Depression and cognitive sequelae registered within the first year among young Danish TBI survivors

Trine Okkerstrøm Ryttersgaard*, Jens Østergaard Riis, Søren Paaske Johnsen, Poul Henning Mogensen, Carsten Reidies Bjarkam

*Corresponding author for this work

Research output: Contribution to journalJournal articleResearchpeer-review

3 Citations (Scopus)


The aim of the study was to determine the proportion of depression and cognitive sequelae among young (15-30 years) Danish TBI survivors referred to interdisciplinary evaluation through a nationwide government-initiated health initiative. The cross-sectional study is based on data from the “Danish register for young adults with acquired brain injury” on TBI survivors included from October 2013 to December 2016. The main measures were Major depression inventory, Trail making test A and B, Fluency, Word learning with selective reminding, Matrix reasoning, Coding and Glasgow outcome scale - extended (GOS-E). During the study period, 131 young TBI survivors were referred to one of five national outpatient clinics. Ninety-six had complete data and of these 14.6% fulfilled the ICD-10 diagnostic criteria for depression and 34.4% had cognitive sequelae. An association was found between depression and cognitive sequelae (p = 0.004). Patients with both depression and cognitive sequelae (n = 10) had a significantly lower mean score on GOS-E (p = 0.0001). Depression and cognitive sequelae were frequent and associated with a poorer global functional outcome among young TBI survivors referred within a year after trauma. This finding and the notion that only 20% of the expected TBI population was referred to this nationwide health initiative indicate an unacknowledged need for interdisciplinary follow-up.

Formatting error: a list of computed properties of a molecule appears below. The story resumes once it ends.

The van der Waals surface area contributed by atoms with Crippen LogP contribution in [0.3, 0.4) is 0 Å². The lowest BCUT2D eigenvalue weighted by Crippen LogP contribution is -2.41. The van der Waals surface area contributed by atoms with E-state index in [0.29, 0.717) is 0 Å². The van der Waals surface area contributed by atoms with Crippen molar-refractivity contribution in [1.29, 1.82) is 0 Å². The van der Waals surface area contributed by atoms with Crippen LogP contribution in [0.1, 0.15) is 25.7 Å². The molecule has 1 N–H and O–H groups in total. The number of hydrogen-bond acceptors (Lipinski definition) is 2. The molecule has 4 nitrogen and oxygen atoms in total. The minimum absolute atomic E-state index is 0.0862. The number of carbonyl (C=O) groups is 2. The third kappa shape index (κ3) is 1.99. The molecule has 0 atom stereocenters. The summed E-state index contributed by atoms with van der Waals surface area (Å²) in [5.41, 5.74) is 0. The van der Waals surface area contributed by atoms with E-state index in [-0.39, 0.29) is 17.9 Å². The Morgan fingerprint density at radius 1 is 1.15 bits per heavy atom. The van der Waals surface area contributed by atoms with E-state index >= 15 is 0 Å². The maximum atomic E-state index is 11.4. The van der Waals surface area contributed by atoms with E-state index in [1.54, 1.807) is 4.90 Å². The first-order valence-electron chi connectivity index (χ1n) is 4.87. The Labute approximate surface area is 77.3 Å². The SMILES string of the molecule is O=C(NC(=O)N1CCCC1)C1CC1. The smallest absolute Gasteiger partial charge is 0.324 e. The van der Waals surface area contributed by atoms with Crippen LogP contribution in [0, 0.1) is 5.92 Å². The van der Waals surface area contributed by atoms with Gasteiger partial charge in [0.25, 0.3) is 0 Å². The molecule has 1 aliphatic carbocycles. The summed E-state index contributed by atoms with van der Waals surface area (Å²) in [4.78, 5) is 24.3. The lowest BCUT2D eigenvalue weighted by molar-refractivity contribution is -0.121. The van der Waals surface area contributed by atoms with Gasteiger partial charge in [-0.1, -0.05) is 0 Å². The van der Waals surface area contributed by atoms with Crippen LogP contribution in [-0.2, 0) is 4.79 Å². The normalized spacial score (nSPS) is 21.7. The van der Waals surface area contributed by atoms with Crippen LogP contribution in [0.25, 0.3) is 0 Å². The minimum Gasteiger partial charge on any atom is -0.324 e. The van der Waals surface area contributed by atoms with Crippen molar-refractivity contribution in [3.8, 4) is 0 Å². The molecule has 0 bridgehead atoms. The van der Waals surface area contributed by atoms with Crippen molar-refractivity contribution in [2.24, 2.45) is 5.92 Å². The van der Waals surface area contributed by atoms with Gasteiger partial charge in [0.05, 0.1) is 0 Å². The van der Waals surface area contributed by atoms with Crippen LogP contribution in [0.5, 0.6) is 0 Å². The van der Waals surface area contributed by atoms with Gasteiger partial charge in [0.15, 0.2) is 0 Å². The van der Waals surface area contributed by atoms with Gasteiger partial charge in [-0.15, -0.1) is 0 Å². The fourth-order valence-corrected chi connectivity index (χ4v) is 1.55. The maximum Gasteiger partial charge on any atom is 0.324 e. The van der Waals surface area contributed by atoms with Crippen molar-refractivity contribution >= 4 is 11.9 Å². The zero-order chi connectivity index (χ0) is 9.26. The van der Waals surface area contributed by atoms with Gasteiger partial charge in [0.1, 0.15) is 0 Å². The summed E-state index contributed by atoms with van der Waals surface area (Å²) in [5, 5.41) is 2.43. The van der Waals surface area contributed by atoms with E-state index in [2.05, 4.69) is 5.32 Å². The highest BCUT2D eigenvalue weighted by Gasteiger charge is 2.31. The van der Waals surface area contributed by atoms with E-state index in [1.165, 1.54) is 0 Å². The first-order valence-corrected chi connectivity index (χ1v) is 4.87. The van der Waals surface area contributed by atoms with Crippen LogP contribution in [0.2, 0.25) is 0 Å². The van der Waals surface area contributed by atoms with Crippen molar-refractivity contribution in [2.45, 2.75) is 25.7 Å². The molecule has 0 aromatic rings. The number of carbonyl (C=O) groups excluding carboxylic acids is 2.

Original languageEnglish
JournalScandinavian Journal of Psychology
Issue number5
Pages (from-to)663-670
Number of pages8
Publication statusPublished - 1 Oct 2020


  • Adolescents
  • cognitive sequelae
  • depression
  • global functional outcome
  • governmental health initiative
  • traumatic brain injury


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